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PROBLEMS OF PAKISTANI YOUTH

Problems of Pakistani Youth

The problems of youth vary from country to country. The problems of the youth in the developed countries are different from those of the developing ones. Pakistan is a developing country struggling hard to combat poverty to raise income per capita for improving the living standard of the people. Pakistan is plagued with the number of socio-economic problems, which exert its own pressure are pulled on the youth. The youth cannot remain unaffected by the multi-problems confronting the country. Hence an attempt is made to discuss the problems of the youth in the light of the socio-politico changes obtaining the country.

There is widespread corruption in the country. It is visible in every walk of life. Corruption, bribery, favoritism, and jobbery have emerged out as dominant social evils that are gradually eating into the vitals of the nation. Cases of corruption in different departments are highlighted by the electronic mass media, which indicate the national body politic having been infested with the ugly germs of these social maladies. The concept of righteous living appears to have disappeared from the lives of the people, the rich, and the poor. In short, corruption emerges out as the negative practical ideology of life in Pakistan.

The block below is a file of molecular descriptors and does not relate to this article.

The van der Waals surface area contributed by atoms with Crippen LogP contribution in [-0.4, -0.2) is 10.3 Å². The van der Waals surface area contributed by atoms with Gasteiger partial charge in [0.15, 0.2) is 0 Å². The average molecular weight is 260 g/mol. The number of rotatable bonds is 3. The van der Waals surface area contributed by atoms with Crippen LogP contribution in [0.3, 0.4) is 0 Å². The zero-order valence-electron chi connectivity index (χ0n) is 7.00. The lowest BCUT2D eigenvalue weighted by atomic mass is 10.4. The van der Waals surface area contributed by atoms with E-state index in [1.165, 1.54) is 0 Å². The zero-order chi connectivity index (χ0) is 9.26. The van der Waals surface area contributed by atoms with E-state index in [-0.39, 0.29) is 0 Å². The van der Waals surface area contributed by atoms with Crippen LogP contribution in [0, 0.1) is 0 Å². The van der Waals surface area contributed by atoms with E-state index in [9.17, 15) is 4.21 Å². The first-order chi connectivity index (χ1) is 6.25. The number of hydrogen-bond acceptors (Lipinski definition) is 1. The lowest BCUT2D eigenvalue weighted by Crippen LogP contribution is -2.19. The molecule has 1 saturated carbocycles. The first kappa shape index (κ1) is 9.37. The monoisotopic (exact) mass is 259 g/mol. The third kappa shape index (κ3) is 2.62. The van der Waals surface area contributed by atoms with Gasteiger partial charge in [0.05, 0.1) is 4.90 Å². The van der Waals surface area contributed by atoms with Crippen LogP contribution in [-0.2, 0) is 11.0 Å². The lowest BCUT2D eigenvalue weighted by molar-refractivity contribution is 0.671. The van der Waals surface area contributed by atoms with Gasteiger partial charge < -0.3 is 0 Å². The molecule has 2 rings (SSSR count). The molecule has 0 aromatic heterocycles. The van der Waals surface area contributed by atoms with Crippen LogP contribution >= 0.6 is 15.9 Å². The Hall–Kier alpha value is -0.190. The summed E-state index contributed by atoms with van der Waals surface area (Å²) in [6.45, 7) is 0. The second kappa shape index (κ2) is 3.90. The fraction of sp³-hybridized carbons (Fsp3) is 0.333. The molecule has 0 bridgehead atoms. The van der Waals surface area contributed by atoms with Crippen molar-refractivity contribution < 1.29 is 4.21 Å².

The youth is advised by the leaders and the religious leaders to avoid corruption in life and instead adopt honest of means to lead life. That is a good piece of advice tendered to the youth by all and sundry. But the tragedy of the time is that the youth is overtly or covertly exposed to the corruption, which it finds the most ‘accepted’ creed both at the individual and collective levels. Political leaders and clerics wear the livery of Christ and appear before the youth as the savior and defender of morality and Islam. But, in fact, they themselves suffer from great immoral imperfection. The youth discuss the hidden motives and are least impressed by the moral sermons delivered by the political as well as religious leaders.

Pakistani society is a sea of contradictions in different fields. The youth is made to believe that ‘might is right’ is the most detestable creed of life. Yet the youth observes that it is prevalent in every walk of life. The society has done nothing to create a bulwark against the pernicious doctrine, as it continues to prevail with full force in society. The feudal landlord can harass the hari, the industrialist can suppress the labor, without any impurity. In short, the youth stands exposed to the pernicious doctrine. In an environment characterized by the prevalence of ‘right is might’, the youth cannot have belief in the reverse of the doctrine ‘right is might’. When the society practically is the practitioner of the pernicious doctrine, it is somewhat futile to expect the youth to opt for ‘right is might’. The youth unconsciously shows learning for the creed ‘right is might’ which influences the conduct of people of different shades. In short, the youth is fed with glaring contradictions of life.

The youth is exhorted to uphold the rule of law and the regime of merit. The youth at the practical level sees no demonstration of this principle. Those who wield power in one way or the other, are ‘privileged’ to break the law. The sovereignty of law exists on paper which is observed by the youth with its critical eyes.